- VERSION NUMBERING SCHEME
- CLASS METHODS
- HOW TO GET VCI
- USING VCI IN TAINT MODE
- GENERAL NOTES FOR VCI::VCS IMPLEMENTORS
- NOTES FOR IMPLEMENTORS OF VCI.pm
- SEE ALSO
- COPYRIGHT AND LICENSE
VCI - A library for interacting with version-control systems.
my $repository = VCI->connect(type => $type, repo => $repo);
This is VCI, the generic Version Control Interface. The goal of VCI is to create a common API that can interface with all version control systems (which are sometimes also called Software Configuration Management or "SCM" systems).
The VCI home page is at http://vci.everythingsolved.com/.
The general interface of VCI is described in the various VCI::Abstract modules, and those contain the documentation you should read in order to find out how VCI works.
"Drivers" for different VCSes are in modules whose names start with
VCI::VCS. For example, VCI::VCS::Cvs is the "CVS support" for VCI. You only have to read VCI::VCS::Cvs or the manual of any other driver if you want to know:
The "connect" syntax for that driver.
The limitations of the driver. That is, any way that it differs from how VCI is supposed to work.
Explanations of things that might be surprising or unexpected when dealing with that particular version-control system.
Any extensions that that driver has implemented.
A server that contains your version-controlled files is considered a "repository", and is represented by VCI::Abstract::Repository.
An actual set of code that you could check out of the repository is considered a "project", and is represented by VCI::Abstract::Project.
Almost all information that VCI gives is in relation to the project. For example, file paths are relative to the base directory of the project, not the base directory of the entire repository.
For information on how to get a Project object from a Repository, see VCI::Abstract::Repository.
The general interface of VCI classes is described in the VCI::Abstract modules, but the specific implementations for particular VCSes are in the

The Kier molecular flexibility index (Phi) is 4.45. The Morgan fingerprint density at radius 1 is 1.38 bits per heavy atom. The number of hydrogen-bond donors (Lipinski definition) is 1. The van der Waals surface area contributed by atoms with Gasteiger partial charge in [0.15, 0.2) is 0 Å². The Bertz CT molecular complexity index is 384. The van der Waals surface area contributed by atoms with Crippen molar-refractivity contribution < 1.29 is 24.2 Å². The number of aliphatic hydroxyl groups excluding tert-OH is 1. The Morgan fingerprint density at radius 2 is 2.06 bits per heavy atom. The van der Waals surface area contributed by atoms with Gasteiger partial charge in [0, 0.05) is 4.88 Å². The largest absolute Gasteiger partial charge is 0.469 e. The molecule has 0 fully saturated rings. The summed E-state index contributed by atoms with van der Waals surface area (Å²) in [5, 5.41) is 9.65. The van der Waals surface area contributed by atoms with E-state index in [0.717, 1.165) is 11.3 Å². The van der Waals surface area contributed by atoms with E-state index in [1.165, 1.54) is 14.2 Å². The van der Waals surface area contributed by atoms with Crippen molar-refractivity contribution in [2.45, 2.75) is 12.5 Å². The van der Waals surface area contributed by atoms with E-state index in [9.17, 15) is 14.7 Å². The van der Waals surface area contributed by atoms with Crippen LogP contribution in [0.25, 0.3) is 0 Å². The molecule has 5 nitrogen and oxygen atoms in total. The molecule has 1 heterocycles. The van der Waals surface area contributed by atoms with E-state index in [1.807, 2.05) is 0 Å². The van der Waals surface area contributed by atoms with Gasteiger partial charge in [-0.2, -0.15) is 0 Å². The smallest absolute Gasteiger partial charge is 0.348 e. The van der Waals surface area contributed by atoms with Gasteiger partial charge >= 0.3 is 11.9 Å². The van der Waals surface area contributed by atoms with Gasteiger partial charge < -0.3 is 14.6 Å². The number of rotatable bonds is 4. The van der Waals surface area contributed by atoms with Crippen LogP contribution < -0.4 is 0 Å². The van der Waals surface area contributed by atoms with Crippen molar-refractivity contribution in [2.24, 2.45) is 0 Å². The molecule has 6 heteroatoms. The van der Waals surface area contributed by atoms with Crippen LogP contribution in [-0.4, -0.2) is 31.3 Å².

For example, the methods that you use on a File in your version-control system are described in VCI::Abstract::File, but the actual specific implementation for CVS is in
VCI::Cvs::File must implement all of the methods described in VCI::Abstract::File, but it also may implement extension methods whose names start with
If you are going to use
isa on objects to check their type, you should check that they are the abstract type, not the specific type. For example, to find out if an object is a File, you would do:
VCI has three-number version numbers, like this:
Here's what each number means:
As long as this number is
0, major breaking changes may occur to the API all the time. When this becomes
1, the API is stable. For numbers greater than
1, it means we made a major breaking change to the API.
For example, VCI 2.0.1 would have breaking changes for the user or for the drivers, compared to VCI 1.0.1. But VCI 0.1.1 and 0.2.1 could contain breaking changes between them, also, because the first number is still
VCI has various features, but the drivers may not implement all of these features. So, when we add new features that drivers must implement, the
APInumber gets incremented.
For example, VCI 0.0.1 doesn't have support for authenticating to repositories, but VCI 0.2.1 might support it.
Drivers will say which VCI API they support. Using a driver that doesn't support the current VCI API will throw a warning if "debug" mode is on. Using a driver that supports an API later than the current VCI will throw an error.